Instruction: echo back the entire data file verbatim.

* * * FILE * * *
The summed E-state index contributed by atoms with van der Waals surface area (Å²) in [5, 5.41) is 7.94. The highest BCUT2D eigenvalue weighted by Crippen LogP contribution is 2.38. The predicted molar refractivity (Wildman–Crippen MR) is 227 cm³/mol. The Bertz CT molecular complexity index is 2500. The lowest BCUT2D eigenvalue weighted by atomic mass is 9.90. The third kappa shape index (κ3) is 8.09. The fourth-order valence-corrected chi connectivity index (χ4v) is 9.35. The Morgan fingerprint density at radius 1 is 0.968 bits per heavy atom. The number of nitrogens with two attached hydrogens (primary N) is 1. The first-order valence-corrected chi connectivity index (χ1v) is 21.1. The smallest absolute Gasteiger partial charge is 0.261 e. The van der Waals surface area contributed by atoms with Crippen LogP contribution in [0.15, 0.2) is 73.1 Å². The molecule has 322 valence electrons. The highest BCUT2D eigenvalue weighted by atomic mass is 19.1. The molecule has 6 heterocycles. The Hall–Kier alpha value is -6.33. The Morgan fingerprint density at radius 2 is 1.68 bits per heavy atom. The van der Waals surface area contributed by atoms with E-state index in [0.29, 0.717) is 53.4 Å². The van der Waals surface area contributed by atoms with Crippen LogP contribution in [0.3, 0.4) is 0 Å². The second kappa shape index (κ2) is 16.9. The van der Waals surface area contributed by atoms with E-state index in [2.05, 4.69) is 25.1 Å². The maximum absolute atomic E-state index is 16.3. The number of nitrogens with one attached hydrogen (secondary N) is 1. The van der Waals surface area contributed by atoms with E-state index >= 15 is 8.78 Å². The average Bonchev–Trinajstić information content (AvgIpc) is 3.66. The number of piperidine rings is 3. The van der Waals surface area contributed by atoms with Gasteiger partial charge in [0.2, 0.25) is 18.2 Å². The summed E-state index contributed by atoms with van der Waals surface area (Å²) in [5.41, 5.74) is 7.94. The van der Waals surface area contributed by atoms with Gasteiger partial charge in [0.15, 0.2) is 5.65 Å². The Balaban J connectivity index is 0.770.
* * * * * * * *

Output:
The summed E-state index contributed by atoms with van der Waals surface area (Å²) in [5, 5.41) is 7.94. The highest BCUT2D eigenvalue weighted by Crippen LogP contribution is 2.38. The predicted molar refractivity (Wildman–Crippen MR) is 227 cm³/mol. The Bertz CT molecular complexity index is 2500. The lowest BCUT2D eigenvalue weighted by atomic mass is 9.90. The third kappa shape index (κ3) is 8.09. The fourth-order valence-corrected chi connectivity index (χ4v) is 9.35. The Morgan fingerprint density at radius 1 is 0.968 bits per heavy atom. The number of nitrogens with two attached hydrogens (primary N) is 1. The first-order valence-corrected chi connectivity index (χ1v) is 21.1. The smallest absolute Gasteiger partial charge is 0.261 e. The van der Waals surface area contributed by atoms with Crippen LogP contribution in [0.15, 0.2) is 73.1 Å². The molecule has 322 valence electrons. The highest BCUT2D eigenvalue weighted by atomic mass is 19.1. The molecule has 6 heterocycles. The Hall–Kier alpha value is -6.33. The Morgan fingerprint density at radius 2 is 1.68 bits per heavy atom. The van der Waals surface area contributed by atoms with E-state index in [0.29, 0.717) is 53.4 Å². The van der Waals surface area contributed by atoms with Crippen LogP contribution in [0.3, 0.4) is 0 Å². The second kappa shape index (κ2) is 16.9. The van der Waals surface area contributed by atoms with E-state index in [2.05, 4.69) is 25.1 Å². The maximum absolute atomic E-state index is 16.3. The number of nitrogens with one attached hydrogen (secondary N) is 1. The van der Waals surface area contributed by atoms with E-state index >= 15 is 8.78 Å². The average Bonchev–Trinajstić information content (AvgIpc) is 3.66. The number of piperidine rings is 3. The van der Waals surface area contributed by atoms with Gasteiger partial charge in [0.2, 0.25) is 18.2 Å². The summed E-state index contributed by atoms with van der Waals surface area (Å²) in [5.41, 5.74) is 7.94. The van der Waals surface area contributed by atoms with Gasteiger partial charge in [0.15, 0.2) is 5.65 Å². The Balaban J connectivity index is 0.770.